BECOME MORE SELF-SUFFICIENT- Not in a keeping chickens kind of way (unless I can find a way of squeezing then into my handkerchief sized garden) but just making the most of my talents. Having accepted there are very few jobs going around here its time to look at other options. I want to be able to take the pressure off my Mad Druid a bit. So whether its growing my own veg and brewing my own beer, making my writing pay, selling pictures or doing tarot readings , I have the resources available to provide food or a small income. I just have to put those ideas into practise.

GET OUT AND ABOUT MORE- I need more fresh air, more exorcise. I am lucky enough to live in a stunning part of the country and yet I have actually explored very little of it. There is a limit to how far the Mad Druid can walk, especially if it's cold and damp, and I always feel rotten leaving him behind while I go out so I don't go as far as I'd like. I know he understands though, and hey, if we plan it right I can get him to meet me at my destination with a picnic. Sorted :)

So as we journey into 2012 may your path be an interesting one, shared with those you love as you walk its twists and turns, its ups and downs, scramble through the brambles and thorn thickets, meet fellow travellers and enjoy its breathtaking views. This time next year it will all be memories, enjoy making them.

Blessings to you all.


Friday, 30 December 2011

Out With The Old

Normally by this time I am itching to start the new year, I'll have well and truly had my fill of the winter festivities and be looking forward to wiping the slate clean and starting afresh. This year, however, everything feels different. For some reason I feel as though the whirlwind of activity that is Yule/Christmas never really got going. I was busy enough, certainly. We visited family and did the 'santa run', heading nearly 300 miles to distribute presents to our nearest and dearest. I cooked up a frenzy in the kitchen with fresh sausage rolls or mince pies almost constantly in the oven. I brought in green boughs and decorated them with bright baubles and twinkling lights, I raised a glass or two (and then some) to the season, but I never really felt 'festive'. I am not alone in this, I have heard many of my family admitting to just not having felt 'Christmassy' this year, strangely, even the children.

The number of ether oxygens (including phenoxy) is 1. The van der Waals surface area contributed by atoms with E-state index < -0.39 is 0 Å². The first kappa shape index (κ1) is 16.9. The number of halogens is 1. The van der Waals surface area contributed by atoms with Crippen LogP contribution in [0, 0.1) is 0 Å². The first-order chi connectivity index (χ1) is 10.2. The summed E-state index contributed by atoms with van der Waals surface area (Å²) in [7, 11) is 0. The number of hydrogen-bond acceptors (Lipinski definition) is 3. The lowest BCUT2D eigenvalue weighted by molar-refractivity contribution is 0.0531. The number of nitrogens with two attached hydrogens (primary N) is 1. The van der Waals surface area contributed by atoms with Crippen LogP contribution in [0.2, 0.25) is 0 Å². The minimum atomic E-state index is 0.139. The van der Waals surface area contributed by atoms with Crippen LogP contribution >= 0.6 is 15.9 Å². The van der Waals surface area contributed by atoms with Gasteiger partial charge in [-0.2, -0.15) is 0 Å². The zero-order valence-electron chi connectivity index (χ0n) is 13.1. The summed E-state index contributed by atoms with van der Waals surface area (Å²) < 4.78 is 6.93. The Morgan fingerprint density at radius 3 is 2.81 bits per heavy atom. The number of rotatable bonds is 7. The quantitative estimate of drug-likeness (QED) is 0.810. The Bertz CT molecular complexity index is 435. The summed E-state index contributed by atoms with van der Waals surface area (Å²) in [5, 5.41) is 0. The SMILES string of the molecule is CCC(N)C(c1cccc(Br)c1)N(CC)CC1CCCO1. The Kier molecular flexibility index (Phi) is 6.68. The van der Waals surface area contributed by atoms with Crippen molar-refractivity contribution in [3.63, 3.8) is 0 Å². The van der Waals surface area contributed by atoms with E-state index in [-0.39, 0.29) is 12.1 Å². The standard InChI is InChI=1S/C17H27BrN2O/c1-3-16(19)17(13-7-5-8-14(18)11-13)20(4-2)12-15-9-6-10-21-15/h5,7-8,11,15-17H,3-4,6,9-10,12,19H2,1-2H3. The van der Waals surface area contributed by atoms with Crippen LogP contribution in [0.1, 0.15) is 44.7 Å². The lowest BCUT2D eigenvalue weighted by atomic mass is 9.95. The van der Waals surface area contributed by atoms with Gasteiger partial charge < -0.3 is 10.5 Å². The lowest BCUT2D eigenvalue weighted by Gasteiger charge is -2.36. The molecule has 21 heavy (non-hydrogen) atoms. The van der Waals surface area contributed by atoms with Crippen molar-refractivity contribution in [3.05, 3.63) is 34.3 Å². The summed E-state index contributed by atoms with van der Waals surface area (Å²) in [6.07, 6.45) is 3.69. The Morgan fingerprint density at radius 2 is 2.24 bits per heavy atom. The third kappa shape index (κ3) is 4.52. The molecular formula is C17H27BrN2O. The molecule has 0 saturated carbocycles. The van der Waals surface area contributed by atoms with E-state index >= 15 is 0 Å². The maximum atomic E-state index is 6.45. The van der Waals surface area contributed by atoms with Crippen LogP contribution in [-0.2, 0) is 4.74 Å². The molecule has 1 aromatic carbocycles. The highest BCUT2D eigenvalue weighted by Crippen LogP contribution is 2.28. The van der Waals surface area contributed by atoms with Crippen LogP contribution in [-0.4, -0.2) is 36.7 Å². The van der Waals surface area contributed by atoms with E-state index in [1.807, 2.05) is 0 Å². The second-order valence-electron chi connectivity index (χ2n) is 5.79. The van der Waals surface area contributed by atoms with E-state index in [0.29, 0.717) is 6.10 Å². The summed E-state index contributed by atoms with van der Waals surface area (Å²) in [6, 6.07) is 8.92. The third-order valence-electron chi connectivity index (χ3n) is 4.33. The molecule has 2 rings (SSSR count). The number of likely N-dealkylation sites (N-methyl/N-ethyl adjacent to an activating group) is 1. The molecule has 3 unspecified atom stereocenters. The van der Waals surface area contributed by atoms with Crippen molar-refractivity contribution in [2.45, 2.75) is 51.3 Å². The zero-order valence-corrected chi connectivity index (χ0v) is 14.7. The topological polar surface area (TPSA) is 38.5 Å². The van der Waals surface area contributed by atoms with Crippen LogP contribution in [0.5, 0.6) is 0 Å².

I shall take down my decorations on New Years Day as I always do. I have never liked the tradition most people here in the UK adhere to of leaving them up until 12th Night. As much as I adore their sparkly loveliness through the darkest of nights, I want to start the new year clean and fresh without any clutter from the old year hanging about.

And 2011 is definitely a year I want rid of. It wasn't just Yule which failed to 'get going', the whole year has felt that way.

It wasn't really a bad year. There were ups and downs like any other.
It was a year when we welcomed three new grandchildren, two born to my eldest son and one born to my eldest step-daughter. All beautiful, healthy and an absolute joy.